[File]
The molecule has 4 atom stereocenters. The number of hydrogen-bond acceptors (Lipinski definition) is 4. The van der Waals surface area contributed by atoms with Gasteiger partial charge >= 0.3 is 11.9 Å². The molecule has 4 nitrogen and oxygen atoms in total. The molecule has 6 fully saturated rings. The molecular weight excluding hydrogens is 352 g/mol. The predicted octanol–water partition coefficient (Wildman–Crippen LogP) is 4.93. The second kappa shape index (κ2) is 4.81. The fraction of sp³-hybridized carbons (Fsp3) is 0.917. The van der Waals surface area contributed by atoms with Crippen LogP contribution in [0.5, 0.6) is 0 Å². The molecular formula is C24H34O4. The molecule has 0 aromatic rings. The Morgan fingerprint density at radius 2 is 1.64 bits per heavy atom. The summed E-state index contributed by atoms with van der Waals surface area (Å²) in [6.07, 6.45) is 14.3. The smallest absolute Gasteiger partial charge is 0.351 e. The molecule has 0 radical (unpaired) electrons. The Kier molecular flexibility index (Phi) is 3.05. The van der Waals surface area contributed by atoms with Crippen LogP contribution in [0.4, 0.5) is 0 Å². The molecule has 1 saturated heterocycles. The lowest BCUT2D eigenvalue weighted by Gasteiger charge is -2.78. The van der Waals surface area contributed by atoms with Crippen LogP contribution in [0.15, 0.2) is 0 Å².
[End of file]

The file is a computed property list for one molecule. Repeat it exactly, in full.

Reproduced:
The molecule has 4 atom stereocenters. The number of hydrogen-bond acceptors (Lipinski definition) is 4. The van der Waals surface area contributed by atoms with Gasteiger partial charge >= 0.3 is 11.9 Å². The molecule has 4 nitrogen and oxygen atoms in total. The molecule has 6 fully saturated rings. The molecular weight excluding hydrogens is 352 g/mol. The predicted octanol–water partition coefficient (Wildman–Crippen LogP) is 4.93. The second kappa shape index (κ2) is 4.81. The fraction of sp³-hybridized carbons (Fsp3) is 0.917. The van der Waals surface area contributed by atoms with Crippen LogP contribution in [0.5, 0.6) is 0 Å². The molecular formula is C24H34O4. The molecule has 0 aromatic rings. The Morgan fingerprint density at radius 2 is 1.64 bits per heavy atom. The summed E-state index contributed by atoms with van der Waals surface area (Å²) in [6.07, 6.45) is 14.3. The smallest absolute Gasteiger partial charge is 0.351 e. The molecule has 0 radical (unpaired) electrons. The Kier molecular flexibility index (Phi) is 3.05. The van der Waals surface area contributed by atoms with Crippen LogP contribution in [0.4, 0.5) is 0 Å². The molecule has 1 saturated heterocycles. The lowest BCUT2D eigenvalue weighted by Gasteiger charge is -2.78. The van der Waals surface area contributed by atoms with Crippen LogP contribution in [0.15, 0.2) is 0 Å².